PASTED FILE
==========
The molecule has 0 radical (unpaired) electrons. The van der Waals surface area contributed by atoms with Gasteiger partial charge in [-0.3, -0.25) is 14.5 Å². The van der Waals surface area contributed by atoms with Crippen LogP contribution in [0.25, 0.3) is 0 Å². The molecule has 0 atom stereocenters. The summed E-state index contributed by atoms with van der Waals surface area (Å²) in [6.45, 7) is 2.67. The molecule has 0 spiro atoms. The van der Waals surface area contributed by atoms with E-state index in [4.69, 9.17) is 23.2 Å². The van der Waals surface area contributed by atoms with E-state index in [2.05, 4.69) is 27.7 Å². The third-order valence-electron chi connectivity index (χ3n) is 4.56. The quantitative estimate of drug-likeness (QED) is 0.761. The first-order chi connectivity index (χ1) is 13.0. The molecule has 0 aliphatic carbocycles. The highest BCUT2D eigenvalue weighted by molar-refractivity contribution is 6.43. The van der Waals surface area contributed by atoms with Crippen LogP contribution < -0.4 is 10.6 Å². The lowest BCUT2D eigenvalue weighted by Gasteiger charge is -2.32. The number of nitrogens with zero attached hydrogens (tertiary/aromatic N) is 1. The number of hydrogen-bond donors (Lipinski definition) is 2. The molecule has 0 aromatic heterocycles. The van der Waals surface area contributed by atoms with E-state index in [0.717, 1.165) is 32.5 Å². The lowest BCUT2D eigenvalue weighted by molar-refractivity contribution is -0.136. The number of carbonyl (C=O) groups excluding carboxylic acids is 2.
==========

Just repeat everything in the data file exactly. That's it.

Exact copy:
The molecule has 0 radical (unpaired) electrons. The van der Waals surface area contributed by atoms with Gasteiger partial charge in [-0.3, -0.25) is 14.5 Å². The van der Waals surface area contributed by atoms with Crippen LogP contribution in [0.25, 0.3) is 0 Å². The molecule has 0 atom stereocenters. The summed E-state index contributed by atoms with van der Waals surface area (Å²) in [6.45, 7) is 2.67. The molecule has 0 spiro atoms. The van der Waals surface area contributed by atoms with E-state index in [4.69, 9.17) is 23.2 Å². The van der Waals surface area contributed by atoms with E-state index in [2.05, 4.69) is 27.7 Å². The third-order valence-electron chi connectivity index (χ3n) is 4.56. The quantitative estimate of drug-likeness (QED) is 0.761. The first-order chi connectivity index (χ1) is 13.0. The molecule has 0 aliphatic carbocycles. The highest BCUT2D eigenvalue weighted by molar-refractivity contribution is 6.43. The van der Waals surface area contributed by atoms with Crippen LogP contribution < -0.4 is 10.6 Å². The lowest BCUT2D eigenvalue weighted by Gasteiger charge is -2.32. The number of nitrogens with zero attached hydrogens (tertiary/aromatic N) is 1. The number of hydrogen-bond donors (Lipinski definition) is 2. The molecule has 0 aromatic heterocycles. The van der Waals surface area contributed by atoms with E-state index in [0.717, 1.165) is 32.5 Å². The lowest BCUT2D eigenvalue weighted by molar-refractivity contribution is -0.136. The number of carbonyl (C=O) groups excluding carboxylic acids is 2.